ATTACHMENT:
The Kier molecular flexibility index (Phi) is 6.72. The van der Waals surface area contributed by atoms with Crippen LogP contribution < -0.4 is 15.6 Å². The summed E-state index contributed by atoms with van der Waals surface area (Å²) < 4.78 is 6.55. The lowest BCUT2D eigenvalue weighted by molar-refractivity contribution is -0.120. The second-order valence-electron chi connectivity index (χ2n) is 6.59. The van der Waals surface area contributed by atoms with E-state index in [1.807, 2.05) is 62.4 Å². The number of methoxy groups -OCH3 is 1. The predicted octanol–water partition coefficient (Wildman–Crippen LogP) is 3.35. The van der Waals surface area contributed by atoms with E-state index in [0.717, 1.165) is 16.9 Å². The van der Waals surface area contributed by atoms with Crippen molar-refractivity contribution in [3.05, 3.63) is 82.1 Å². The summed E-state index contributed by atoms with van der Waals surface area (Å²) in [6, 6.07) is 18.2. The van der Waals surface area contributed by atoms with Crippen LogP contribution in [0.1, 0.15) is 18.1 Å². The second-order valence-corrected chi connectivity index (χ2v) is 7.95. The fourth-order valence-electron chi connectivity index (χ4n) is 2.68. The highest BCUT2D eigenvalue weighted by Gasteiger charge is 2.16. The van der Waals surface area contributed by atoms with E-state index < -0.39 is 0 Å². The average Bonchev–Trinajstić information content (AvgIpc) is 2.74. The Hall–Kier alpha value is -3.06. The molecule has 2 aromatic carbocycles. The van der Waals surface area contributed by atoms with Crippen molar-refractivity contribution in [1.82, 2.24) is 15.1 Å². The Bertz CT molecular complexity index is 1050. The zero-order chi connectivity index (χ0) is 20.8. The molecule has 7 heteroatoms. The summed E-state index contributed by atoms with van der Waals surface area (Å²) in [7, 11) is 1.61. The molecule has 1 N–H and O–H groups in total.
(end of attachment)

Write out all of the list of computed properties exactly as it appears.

The Kier molecular flexibility index (Phi) is 6.72. The van der Waals surface area contributed by atoms with Crippen LogP contribution < -0.4 is 15.6 Å². The summed E-state index contributed by atoms with van der Waals surface area (Å²) < 4.78 is 6.55. The lowest BCUT2D eigenvalue weighted by molar-refractivity contribution is -0.120. The second-order valence-electron chi connectivity index (χ2n) is 6.59. The van der Waals surface area contributed by atoms with E-state index in [1.807, 2.05) is 62.4 Å². The number of methoxy groups -OCH3 is 1. The predicted octanol–water partition coefficient (Wildman–Crippen LogP) is 3.35. The van der Waals surface area contributed by atoms with E-state index in [0.717, 1.165) is 16.9 Å². The van der Waals surface area contributed by atoms with Crippen molar-refractivity contribution in [3.05, 3.63) is 82.1 Å². The summed E-state index contributed by atoms with van der Waals surface area (Å²) in [6, 6.07) is 18.2. The van der Waals surface area contributed by atoms with Crippen LogP contribution in [0.1, 0.15) is 18.1 Å². The second-order valence-corrected chi connectivity index (χ2v) is 7.95. The fourth-order valence-electron chi connectivity index (χ4n) is 2.68. The highest BCUT2D eigenvalue weighted by Gasteiger charge is 2.16. The van der Waals surface area contributed by atoms with E-state index < -0.39 is 0 Å². The average Bonchev–Trinajstić information content (AvgIpc) is 2.74. The Hall–Kier alpha value is -3.06. The molecule has 2 aromatic carbocycles. The van der Waals surface area contributed by atoms with Crippen molar-refractivity contribution in [1.82, 2.24) is 15.1 Å². The Bertz CT molecular complexity index is 1050. The zero-order chi connectivity index (χ0) is 20.8. The molecule has 7 heteroatoms. The summed E-state index contributed by atoms with van der Waals surface area (Å²) in [7, 11) is 1.61. The molecule has 1 N–H and O–H groups in total.